Last year California’s Orange County Register set in motion an ambitious expansion which continues to defy established news models.
Since August 2012, the daily, owned by Santa Ana-based Freedom Communications Inc, has doubled its newsroom workforce by recruiting a further 180 editorial staff to expand and improve local coverage.
In March, the paper announced it was prioritising print media over digital and introduced a hard paywall system to its website, charging an annual rate of $365 for a print and online subscription with no discount for digital-only access.
In an age of editorial staff cuts and a focus on multiplatform digital content, the OC Register’s unique approach has turned heads in the industry and seems to be succeeding against considerable odds.
In a region of 3m inhabitants in southern California, the Register currently circulates 160,000 copies daily on weekdays and 300,000 on Sunday, an increase on last year’s distribution figures.
Meanwhile the website has garnered 124,000 seven-day subscribers since the paywall was erected. The site also offers access to content for a 24-hour period at a rate of $2.
Instead of offering a 30-50 per cent discount for online access, as is the norm for newspapers, the Register’s strict paywall offers digital and print access throughout the week at one flat rate, with archive content remaining free to the public.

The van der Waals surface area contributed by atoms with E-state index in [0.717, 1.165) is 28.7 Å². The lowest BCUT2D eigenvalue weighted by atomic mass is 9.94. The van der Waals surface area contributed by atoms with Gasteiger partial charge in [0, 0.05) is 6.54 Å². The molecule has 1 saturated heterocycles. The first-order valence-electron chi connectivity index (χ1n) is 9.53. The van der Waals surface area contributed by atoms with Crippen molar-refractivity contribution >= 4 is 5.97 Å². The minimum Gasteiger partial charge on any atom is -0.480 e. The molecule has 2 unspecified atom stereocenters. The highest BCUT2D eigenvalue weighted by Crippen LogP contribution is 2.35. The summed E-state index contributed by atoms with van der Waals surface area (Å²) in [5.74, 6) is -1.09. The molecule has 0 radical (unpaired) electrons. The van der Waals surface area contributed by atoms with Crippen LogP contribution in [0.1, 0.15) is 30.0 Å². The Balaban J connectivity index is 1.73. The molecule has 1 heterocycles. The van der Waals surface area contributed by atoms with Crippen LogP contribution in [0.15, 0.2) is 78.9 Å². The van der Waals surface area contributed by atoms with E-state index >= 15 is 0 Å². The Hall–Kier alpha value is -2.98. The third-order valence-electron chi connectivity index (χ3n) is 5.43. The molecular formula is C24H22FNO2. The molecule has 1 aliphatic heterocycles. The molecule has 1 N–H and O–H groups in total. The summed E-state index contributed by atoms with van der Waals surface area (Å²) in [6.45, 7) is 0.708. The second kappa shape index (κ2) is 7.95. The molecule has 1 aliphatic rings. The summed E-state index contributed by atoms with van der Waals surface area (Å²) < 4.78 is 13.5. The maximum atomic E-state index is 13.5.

The Register was founded in 1905 and made its name in southern California by championing libertarian values before struggling with the shift into digital territory in the mid-2000s.
Last year, business partners Aaron Kushner and Eric Spitz took over at Freedom Communications and quickly embarked on plans to turn around the Register’s fortunes.
Eyebrows were raised when Kushner announced the paper’s substantial recruitment drive and straightforward $1-per-day fee across all print and digital platforms.
Initially written off by many as doomed to failure, the system seems instead to be thriving, helped by the Register’s overriding emphasis on producing high quality local and national journalism.
“We fundamentally don’t agree that a newspaper should be in the business of giving away its best new content to everyone who wants it, regardless of whether they are paying for it” Spitz argued last year.
“McDonald’s doesn’t give away its burgers for free, Boeing doesn’t give away airplanes – so why shouldn’t we do the same?”
The approach seems to be paying dividends. Kushner is known to refer to readers as ‘customers’ or ‘subscribers’, assessing the commercial value of everything the Register produces.
In July, he admitted to The Guardian that a similar model could not be replicated at a national level because the Register remains Orange County's only major press outlet and is aided by this lack of competition.
Where other newspapers offer members coupons, free ebooks and retail discounts, Register subscribers are rewarded with regular tickets to see the Los Angeles Angels baseball team and the opportunity to donate to a charity of their choice.
In December, every Register subscriber received a ‘golden envelope’ containing a cheque for $100, which they could donate to a chosen charity that could redeem it for free advertising in the paper. It cost the company $12.5m but drew considerable interest from customers.
The majority of Register readers consume it in print, bolstering advertising revenue. The paper encourages the county's 90,000 small businesses to fill its expanded pages with advertising.
While it remains to be seen whether the experiment will work in the long-term – the $15m addition to annual costs from staff recruitments must be a consideration – Kushner’s customer-focused vision has altered the face of the modern local press.